4. Whisk the toasted cumin with the olive oil, lemon juice, garlic, salt, and cayenne.

5. Layer the quartered tomato slices on top of the fish, pour on the marinade, cover, and bake for 20-30 minutes, or until fish flakes easily.

Servings: 6

Nutrition Facts
Serving size: 1/6 of a recipe (8.1 ounces).
Calories 234.58
Total Fat 8.38g
Saturated Fat 1.14g
Cholesterol 74.67mg
Sodium 215.06mg
Potassium 186.76mg
Total Carbohydrates 4.42g
Fiber 1.1g
Sugar 1.79g
Protein 32.93g

 

Gluten-free feast

Just finished cleaning up from a wonderful group of women who came for a day of singing and yoga Saturday at our Skyote Mountain retreat. Heather Houston asked me to cook a gluten-free dinner for us all, so I put this menu together:

Enchiladas Negras (with vinegared onions and cucumbers and heirloom tomatoes)
Quinoa with Latin Flavors
Mixed baby greens salad
Gluten-free Multigrain Miracle Bread

For dessert:

Flourless Poppy Seed Cake with sliced strawberries, peaches, & nectarines

It’s such a joy to feed people delicious and healthy food!

This is how the dinner fit into my own day of eating:

 

 

More on Ceremony

Rituals are transformative, while ceremonies are confirmative (Heinz, 2004), although there is certainly room for overlap. In my work I have tended to focus on rituals, planned sequences in sacred space that are designed to shift consciousness, both in the moment of the ritual, and in  lives beyond that moment.

In my workshops teaching ritual I often provide an opportunity for the participants to think of a difficulty in their daily lives that might be supported by a brief ritual. Often this involves transitions that are a challenge, like coming home from work – what does it take to move gracefully out of work consciousness and into being home, either alone or with family? Sometimes this is the time of the day when people struggle with compulsive eating, which might be an unconscious way of nurturing their drained self at the end of a work day. This is a perfect opportunity to invent a ritual that can consciously provide that inner self with some acknowledgment of what is felt in that moment, and a way to move into a different state of consciousness.

Ceremonies, on the other hand, are a formal acknowledgment of a transformation that has already occurred. This brings an internal change into the community’s awareness and the shift is in the consciousness of the community, who can now see the individual in a different light, in a new role or status.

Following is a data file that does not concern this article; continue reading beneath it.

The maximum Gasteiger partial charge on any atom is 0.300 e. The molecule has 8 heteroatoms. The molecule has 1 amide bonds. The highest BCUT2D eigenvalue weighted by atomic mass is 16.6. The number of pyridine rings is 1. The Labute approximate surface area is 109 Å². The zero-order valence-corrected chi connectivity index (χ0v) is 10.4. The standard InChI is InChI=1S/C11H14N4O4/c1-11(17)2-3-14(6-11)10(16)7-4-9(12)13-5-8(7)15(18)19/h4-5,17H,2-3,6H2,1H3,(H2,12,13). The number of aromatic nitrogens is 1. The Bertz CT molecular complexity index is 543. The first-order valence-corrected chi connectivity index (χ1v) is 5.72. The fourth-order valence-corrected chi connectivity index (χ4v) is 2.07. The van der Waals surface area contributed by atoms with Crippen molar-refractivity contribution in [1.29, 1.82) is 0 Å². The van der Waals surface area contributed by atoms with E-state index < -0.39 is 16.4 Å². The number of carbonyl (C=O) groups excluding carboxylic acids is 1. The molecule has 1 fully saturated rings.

I have already done all the work to achieve this PhD; the ceremony on Sunday will not change anything internally for me. The graduation ceremony focuses on the larger perspective of how I am seen by my friends and family and the community at large. The ceremony is an acknowledgment of the ripples that expand outward from the work I have done, and the ability I have to expand my work beyond myself and beyond the scale of my past endeavors.

This ceremony is also an opportunity to express my gratitude to all of those who have contributed to my process along the way, starting with my parents and grandparents, whose support created a foundation for this possibility long ago (my mother said in an email to me yesterday, “Little miss ‘I want to do it myself’ indeed did it herself”). Every teacher who has ever recognized and supported my gifts and potential in a positive way is part of the path that brought me to this moment. I especially want to recognize a few teachers and mentors, some of whom have become friends, whose influence made a memorable difference in the development of my work: Phil Soinski, Anne Welsh, Sara Shelton Mann, Laura Dean, Stuart Schlegel, Noel King, Frank Barron, Philip Slater, Konrad Fischer, Stephen Gilligan, David Lukoff, Eugene Taylor, Stanley Krippner, and Allan Combs. For a long time I have been teaching and collaborating with a few friends and colleagues, primarily Anodea Judith and Kylea Taylor, and our work together has been an important part of my continued development as a teacher. In addition, the hundreds of students and clients I have worked with over the years have played a significant role in the evolution of my work and my thoughts about how we grow and transform and how we live to the fullest.

These folks are the tip of the iceberg – I am so aware of how I am touched and influenced by everyone I come in contact with. I continue to grow and learn and understand more deeply, and I thank all of you who are part of my life in any way, and those of you who I have yet to connect with. May we all grow and evolve together!

Reference

Heinze, Ruth-Inge. (2004). The nature and function of rituals.